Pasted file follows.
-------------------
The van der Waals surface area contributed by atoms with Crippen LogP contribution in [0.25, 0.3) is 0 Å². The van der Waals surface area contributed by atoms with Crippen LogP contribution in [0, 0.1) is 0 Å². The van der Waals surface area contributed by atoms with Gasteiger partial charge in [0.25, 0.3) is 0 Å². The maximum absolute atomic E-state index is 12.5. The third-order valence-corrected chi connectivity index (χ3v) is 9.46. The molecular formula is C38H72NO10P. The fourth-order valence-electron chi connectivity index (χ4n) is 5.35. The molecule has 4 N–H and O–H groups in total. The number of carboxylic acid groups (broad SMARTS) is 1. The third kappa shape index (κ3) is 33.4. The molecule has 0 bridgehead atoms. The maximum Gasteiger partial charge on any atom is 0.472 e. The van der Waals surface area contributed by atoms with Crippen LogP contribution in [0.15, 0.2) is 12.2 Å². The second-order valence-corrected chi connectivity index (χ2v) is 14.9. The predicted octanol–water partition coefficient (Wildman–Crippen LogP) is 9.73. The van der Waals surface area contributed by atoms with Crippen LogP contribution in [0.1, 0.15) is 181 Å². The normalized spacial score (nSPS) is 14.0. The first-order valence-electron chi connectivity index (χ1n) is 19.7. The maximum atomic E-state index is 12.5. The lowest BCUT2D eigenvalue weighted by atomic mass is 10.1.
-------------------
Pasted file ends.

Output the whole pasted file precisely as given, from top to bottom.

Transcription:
The van der Waals surface area contributed by atoms with Crippen LogP contribution in [0.25, 0.3) is 0 Å². The van der Waals surface area contributed by atoms with Crippen LogP contribution in [0, 0.1) is 0 Å². The van der Waals surface area contributed by atoms with Gasteiger partial charge in [0.25, 0.3) is 0 Å². The maximum absolute atomic E-state index is 12.5. The third-order valence-corrected chi connectivity index (χ3v) is 9.46. The molecular formula is C38H72NO10P. The fourth-order valence-electron chi connectivity index (χ4n) is 5.35. The molecule has 4 N–H and O–H groups in total. The number of carboxylic acid groups (broad SMARTS) is 1. The third kappa shape index (κ3) is 33.4. The molecule has 0 bridgehead atoms. The maximum Gasteiger partial charge on any atom is 0.472 e. The van der Waals surface area contributed by atoms with Crippen LogP contribution in [0.15, 0.2) is 12.2 Å². The second-order valence-corrected chi connectivity index (χ2v) is 14.9. The predicted octanol–water partition coefficient (Wildman–Crippen LogP) is 9.73. The van der Waals surface area contributed by atoms with Crippen LogP contribution in [0.1, 0.15) is 181 Å². The normalized spacial score (nSPS) is 14.0. The first-order valence-electron chi connectivity index (χ1n) is 19.7. The maximum atomic E-state index is 12.5. The lowest BCUT2D eigenvalue weighted by atomic mass is 10.1.